At Flagstone, educator Kelly’s class had a lesson on pasteurization and aeration before whipping up a chocolate mousse – by hand.

Their arms got tired but they still persevered. They are thinking about making it for their family for Thanksgiving.”

“The kids were great. They all participated and enjoyed the class. They loved the mousse.”

Chocolate Mousse

Ingredients

  • 6 ounces dark chocolate, finely chopped
  • 3 large egg whites
  • 1/3 cup sugar
  • 1 pint heavy cream
  • splash vanilla extract (optional)
  • 1/4 teaspoon salt

Instructions

  1. In a small saucepan, double boiler, or microwave, melt the chocolate, stirring occasionally until smooth. Set aside.

  2. In a large bowl, beat the egg whites with a whisk or an electric mixer until foamy, about 2-3 minutes. Add the sugar and continue beating until stiff peaks form, about 3-4 minutes longer. With a spatula, gently fold in the melted chocolate until just combined. Set aside.

  3. In a medium bowl, beat the heavy cream until light and fluffy, about 4-5 minutes. Add a splash of vanilla extract, if desired. Gently fold the whipped cream into the chocolate/egg white mixture until just combined, adding the salt as you go.

  4. Chill in the fridge, if possible. Otherwise, serve with fresh fruit.

Eirann’s class at LMC created a vegan mashup of the Chocolate Mousse and Marshmallow fluff recipes. “We made chocolate mousse using whipped aquafaba instead of egg whites. At first, we were all a bit skeptical, but then very pleasantly surprised when it worked and even tasted good!” Like the students at Flagstone, Eirann’s class was also enthusiastic about using elbow-grease to whip their fluff. “The students also used a whisk to whip the cream by hand, rather than use the electric mixer—and they were very proud of the end result!” We love this allergy-friendly take on a beloved classic mousse.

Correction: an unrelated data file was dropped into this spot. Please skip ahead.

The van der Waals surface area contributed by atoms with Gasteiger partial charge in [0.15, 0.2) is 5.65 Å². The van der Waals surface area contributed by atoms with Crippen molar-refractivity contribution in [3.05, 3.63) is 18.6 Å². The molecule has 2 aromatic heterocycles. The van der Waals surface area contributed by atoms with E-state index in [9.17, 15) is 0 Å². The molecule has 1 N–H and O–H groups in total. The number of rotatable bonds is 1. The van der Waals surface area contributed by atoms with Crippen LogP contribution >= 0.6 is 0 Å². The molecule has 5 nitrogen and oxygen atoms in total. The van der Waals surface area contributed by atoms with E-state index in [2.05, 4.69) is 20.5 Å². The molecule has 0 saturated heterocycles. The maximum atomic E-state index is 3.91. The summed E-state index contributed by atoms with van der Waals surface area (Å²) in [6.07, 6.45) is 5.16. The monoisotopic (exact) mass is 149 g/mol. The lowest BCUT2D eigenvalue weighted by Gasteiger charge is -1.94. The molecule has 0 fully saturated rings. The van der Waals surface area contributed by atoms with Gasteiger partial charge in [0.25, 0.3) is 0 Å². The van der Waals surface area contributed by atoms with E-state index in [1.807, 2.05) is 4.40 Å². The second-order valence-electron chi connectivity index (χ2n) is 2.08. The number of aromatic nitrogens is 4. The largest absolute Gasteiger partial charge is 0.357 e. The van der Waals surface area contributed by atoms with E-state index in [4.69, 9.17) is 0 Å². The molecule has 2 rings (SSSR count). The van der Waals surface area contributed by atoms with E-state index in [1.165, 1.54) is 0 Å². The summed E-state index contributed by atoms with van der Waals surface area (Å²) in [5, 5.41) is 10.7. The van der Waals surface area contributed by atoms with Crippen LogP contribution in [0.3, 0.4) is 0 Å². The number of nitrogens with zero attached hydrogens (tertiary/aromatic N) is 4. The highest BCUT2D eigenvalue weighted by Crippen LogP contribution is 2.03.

Along learning different takes on fluffy desserts, students also took on two kinds of pancakes in their Week 8 cooking classes: Hot Cocoa Pancakes and Pumpkin Corn Mountain Pancakes.

Kristen’s students at PS 110Q were thrilled to make the Hot Cocoa Pancakes as a part of a lesson on Día de los Muertos (Day of the Dead). Kristen said, “The students were SO excited that we were ‘visiting’ Mexico since many of them are Mexican or from another Latin American country. They were excited to share about their own Día de los Muertos (or similar) traditions and even shared about some of their own loved ones who they celebrate on that day. We also discussed some of the other countries that our students are from and some of the traditional dishes from those places.”

Erika’s students at Anderson were similarly enthused. She shared that kids “LOVED the storytelling” part of the lesson. In fact, she also shared that “One little girl ran up to me while I was cleaning up to say, ‘Thank you again for the most amazing class. Everything was delicious!.’”